Lots of squirrels had been getting hit by cars in roads near the school. Students designed solutions to help the squirrels.
Students had to figure out ways to protect homes from floods and landslides. They tested their solutions using models of landscapes.
Students designed and created tools to remove plastic trash from the ocean.
Students learned about animals trapped in a kennel during a hurricane. They designed a boat to save them. They used trial and error until they found a solution that worked.
A lion in a zoo in Mexico got stuck in a ditch surrounding its enclosure. The students created and tested solutions that would lift the lion to safety.
The challenge: keep an egg safe in a collision. Students participated in many experiments to learn more about collisions to gather information necessary to meet this challenge.
Students get experience with coding skills when they use robots like the Beebot and Dash.
Fourth graders visit the I-Lab and create endangered animal marionettes. This goes with a project they are doing in their classroom to educate others about the plight of endangered animals.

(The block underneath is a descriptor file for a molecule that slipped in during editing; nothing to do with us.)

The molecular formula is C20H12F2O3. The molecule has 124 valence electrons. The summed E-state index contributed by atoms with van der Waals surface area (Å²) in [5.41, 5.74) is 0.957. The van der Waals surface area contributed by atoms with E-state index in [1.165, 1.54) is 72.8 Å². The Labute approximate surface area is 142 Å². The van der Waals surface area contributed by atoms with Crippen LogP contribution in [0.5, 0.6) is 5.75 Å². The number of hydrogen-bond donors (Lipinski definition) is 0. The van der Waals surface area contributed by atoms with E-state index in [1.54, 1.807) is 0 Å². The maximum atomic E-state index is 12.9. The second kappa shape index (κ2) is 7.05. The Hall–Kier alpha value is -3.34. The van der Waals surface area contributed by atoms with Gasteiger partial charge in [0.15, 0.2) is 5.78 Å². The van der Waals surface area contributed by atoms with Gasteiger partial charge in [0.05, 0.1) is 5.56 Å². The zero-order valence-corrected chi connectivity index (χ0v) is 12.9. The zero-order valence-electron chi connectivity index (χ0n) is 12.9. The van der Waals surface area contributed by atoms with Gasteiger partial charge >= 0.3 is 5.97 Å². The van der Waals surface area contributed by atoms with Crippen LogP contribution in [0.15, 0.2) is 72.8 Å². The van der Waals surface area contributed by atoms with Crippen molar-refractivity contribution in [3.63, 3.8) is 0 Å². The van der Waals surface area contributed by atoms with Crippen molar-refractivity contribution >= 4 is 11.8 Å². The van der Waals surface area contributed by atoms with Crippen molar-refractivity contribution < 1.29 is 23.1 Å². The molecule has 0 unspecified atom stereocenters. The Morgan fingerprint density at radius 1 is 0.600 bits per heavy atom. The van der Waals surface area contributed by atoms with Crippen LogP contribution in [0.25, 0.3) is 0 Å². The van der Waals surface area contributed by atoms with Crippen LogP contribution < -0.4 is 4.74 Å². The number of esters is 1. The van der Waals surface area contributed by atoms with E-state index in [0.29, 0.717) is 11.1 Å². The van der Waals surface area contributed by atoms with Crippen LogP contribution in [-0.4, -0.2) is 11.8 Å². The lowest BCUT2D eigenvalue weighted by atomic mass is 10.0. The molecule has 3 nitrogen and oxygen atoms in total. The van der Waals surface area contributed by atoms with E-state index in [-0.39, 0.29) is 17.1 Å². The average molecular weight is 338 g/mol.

A plastic egg, that is. Students were sent home with one plastic egg and then challenged to do something creative with it! From catapults to life-size bird models, students and their families got creative!
Community Connections in Francestown
Katherine Foecking, Principal
Francestown Elementary School is no stranger to innovation. They have eliminated traditional grade levels; instead they have the Squirrels (traditionally K-2) and Owls (traditionally 3-4). The children are assessed using learning progressions that are based on the New Hampshire Competencies, and flexibly move in and out of classrooms according to their individual needs. They are part of the No Grades, No Grades initiative (read a little more about it here). Their latest project is Community Connections, an exciting way for the school and local businesses and organizations to develop relationships and partner in projects that benefit everyone involved. Read all about Community Connections below!